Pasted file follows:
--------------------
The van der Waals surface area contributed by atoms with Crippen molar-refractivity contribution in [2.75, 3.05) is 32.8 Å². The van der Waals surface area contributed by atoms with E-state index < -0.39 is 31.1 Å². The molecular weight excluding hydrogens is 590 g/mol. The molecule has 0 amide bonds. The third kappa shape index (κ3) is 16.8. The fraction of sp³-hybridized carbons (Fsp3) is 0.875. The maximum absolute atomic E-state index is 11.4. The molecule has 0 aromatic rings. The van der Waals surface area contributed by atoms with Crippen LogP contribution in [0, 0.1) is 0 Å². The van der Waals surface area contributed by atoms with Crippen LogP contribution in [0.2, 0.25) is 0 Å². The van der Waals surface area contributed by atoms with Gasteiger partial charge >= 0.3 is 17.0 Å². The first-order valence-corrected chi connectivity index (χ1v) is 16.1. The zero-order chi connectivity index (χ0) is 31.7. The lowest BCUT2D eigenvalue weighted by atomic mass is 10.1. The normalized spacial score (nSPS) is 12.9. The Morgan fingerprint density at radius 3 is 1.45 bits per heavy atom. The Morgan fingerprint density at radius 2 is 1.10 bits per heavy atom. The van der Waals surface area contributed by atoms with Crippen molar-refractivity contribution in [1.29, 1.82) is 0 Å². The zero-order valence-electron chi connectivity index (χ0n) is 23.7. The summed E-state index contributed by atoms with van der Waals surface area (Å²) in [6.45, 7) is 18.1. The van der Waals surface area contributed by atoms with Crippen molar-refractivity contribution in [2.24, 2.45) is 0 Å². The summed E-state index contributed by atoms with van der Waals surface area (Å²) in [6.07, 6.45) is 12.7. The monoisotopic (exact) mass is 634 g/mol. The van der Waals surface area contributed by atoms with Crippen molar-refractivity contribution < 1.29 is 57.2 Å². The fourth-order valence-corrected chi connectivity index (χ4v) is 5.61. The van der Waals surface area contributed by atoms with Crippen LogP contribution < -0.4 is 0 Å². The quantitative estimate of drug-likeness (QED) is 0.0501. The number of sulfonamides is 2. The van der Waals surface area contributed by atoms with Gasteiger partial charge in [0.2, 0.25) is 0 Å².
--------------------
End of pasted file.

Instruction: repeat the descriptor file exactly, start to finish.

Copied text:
The van der Waals surface area contributed by atoms with Crippen molar-refractivity contribution in [2.75, 3.05) is 32.8 Å². The van der Waals surface area contributed by atoms with E-state index < -0.39 is 31.1 Å². The molecular weight excluding hydrogens is 590 g/mol. The molecule has 0 amide bonds. The third kappa shape index (κ3) is 16.8. The fraction of sp³-hybridized carbons (Fsp3) is 0.875. The maximum absolute atomic E-state index is 11.4. The molecule has 0 aromatic rings. The van der Waals surface area contributed by atoms with Crippen LogP contribution in [0, 0.1) is 0 Å². The van der Waals surface area contributed by atoms with Crippen LogP contribution in [0.2, 0.25) is 0 Å². The van der Waals surface area contributed by atoms with Gasteiger partial charge >= 0.3 is 17.0 Å². The first-order valence-corrected chi connectivity index (χ1v) is 16.1. The zero-order chi connectivity index (χ0) is 31.7. The lowest BCUT2D eigenvalue weighted by atomic mass is 10.1. The normalized spacial score (nSPS) is 12.9. The Morgan fingerprint density at radius 3 is 1.45 bits per heavy atom. The Morgan fingerprint density at radius 2 is 1.10 bits per heavy atom. The van der Waals surface area contributed by atoms with Crippen molar-refractivity contribution in [1.29, 1.82) is 0 Å². The zero-order valence-electron chi connectivity index (χ0n) is 23.7. The summed E-state index contributed by atoms with van der Waals surface area (Å²) in [6.45, 7) is 18.1. The van der Waals surface area contributed by atoms with Crippen molar-refractivity contribution in [2.24, 2.45) is 0 Å². The summed E-state index contributed by atoms with van der Waals surface area (Å²) in [6.07, 6.45) is 12.7. The monoisotopic (exact) mass is 634 g/mol. The van der Waals surface area contributed by atoms with Crippen molar-refractivity contribution < 1.29 is 57.2 Å². The fourth-order valence-corrected chi connectivity index (χ4v) is 5.61. The van der Waals surface area contributed by atoms with Crippen LogP contribution < -0.4 is 0 Å². The quantitative estimate of drug-likeness (QED) is 0.0501. The number of sulfonamides is 2. The van der Waals surface area contributed by atoms with Gasteiger partial charge in [0.2, 0.25) is 0 Å².